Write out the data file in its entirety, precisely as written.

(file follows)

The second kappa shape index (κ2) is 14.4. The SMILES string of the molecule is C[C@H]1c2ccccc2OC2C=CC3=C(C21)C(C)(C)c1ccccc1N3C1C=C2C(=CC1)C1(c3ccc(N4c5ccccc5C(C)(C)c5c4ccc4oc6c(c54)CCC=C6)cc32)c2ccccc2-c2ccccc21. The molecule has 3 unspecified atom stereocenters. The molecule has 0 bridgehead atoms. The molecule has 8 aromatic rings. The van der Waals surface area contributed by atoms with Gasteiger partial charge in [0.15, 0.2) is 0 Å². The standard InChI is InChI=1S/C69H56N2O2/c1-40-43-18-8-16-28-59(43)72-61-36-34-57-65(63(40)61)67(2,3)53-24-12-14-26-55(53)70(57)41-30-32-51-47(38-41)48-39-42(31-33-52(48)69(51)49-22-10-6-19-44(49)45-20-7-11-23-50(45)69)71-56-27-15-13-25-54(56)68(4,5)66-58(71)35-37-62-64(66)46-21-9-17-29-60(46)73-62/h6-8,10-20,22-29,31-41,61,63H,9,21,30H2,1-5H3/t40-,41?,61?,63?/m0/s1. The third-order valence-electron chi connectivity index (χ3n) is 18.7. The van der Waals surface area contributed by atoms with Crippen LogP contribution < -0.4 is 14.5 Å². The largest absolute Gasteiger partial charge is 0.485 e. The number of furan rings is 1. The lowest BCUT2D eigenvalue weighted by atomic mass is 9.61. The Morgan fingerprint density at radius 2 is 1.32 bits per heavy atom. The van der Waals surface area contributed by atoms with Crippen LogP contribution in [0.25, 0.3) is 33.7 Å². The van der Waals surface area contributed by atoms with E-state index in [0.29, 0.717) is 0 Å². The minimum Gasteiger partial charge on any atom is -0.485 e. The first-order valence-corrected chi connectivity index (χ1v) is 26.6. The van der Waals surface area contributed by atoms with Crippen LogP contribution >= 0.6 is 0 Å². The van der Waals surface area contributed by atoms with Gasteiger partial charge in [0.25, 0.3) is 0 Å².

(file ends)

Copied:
The second kappa shape index (κ2) is 14.4. The SMILES string of the molecule is C[C@H]1c2ccccc2OC2C=CC3=C(C21)C(C)(C)c1ccccc1N3C1C=C2C(=CC1)C1(c3ccc(N4c5ccccc5C(C)(C)c5c4ccc4oc6c(c54)CCC=C6)cc32)c2ccccc2-c2ccccc21. The molecule has 3 unspecified atom stereocenters. The molecule has 0 bridgehead atoms. The molecule has 8 aromatic rings. The van der Waals surface area contributed by atoms with Gasteiger partial charge in [0.15, 0.2) is 0 Å². The standard InChI is InChI=1S/C69H56N2O2/c1-40-43-18-8-16-28-59(43)72-61-36-34-57-65(63(40)61)67(2,3)53-24-12-14-26-55(53)70(57)41-30-32-51-47(38-41)48-39-42(31-33-52(48)69(51)49-22-10-6-19-44(49)45-20-7-11-23-50(45)69)71-56-27-15-13-25-54(56)68(4,5)66-58(71)35-37-62-64(66)46-21-9-17-29-60(46)73-62/h6-8,10-20,22-29,31-41,61,63H,9,21,30H2,1-5H3/t40-,41?,61?,63?/m0/s1. The third-order valence-electron chi connectivity index (χ3n) is 18.7. The van der Waals surface area contributed by atoms with Crippen LogP contribution < -0.4 is 14.5 Å². The largest absolute Gasteiger partial charge is 0.485 e. The number of furan rings is 1. The lowest BCUT2D eigenvalue weighted by atomic mass is 9.61. The Morgan fingerprint density at radius 2 is 1.32 bits per heavy atom. The van der Waals surface area contributed by atoms with Crippen LogP contribution in [0.25, 0.3) is 33.7 Å². The van der Waals surface area contributed by atoms with E-state index in [0.29, 0.717) is 0 Å². The minimum Gasteiger partial charge on any atom is -0.485 e. The first-order valence-corrected chi connectivity index (χ1v) is 26.6. The van der Waals surface area contributed by atoms with Crippen LogP contribution >= 0.6 is 0 Å². The van der Waals surface area contributed by atoms with Gasteiger partial charge in [0.25, 0.3) is 0 Å².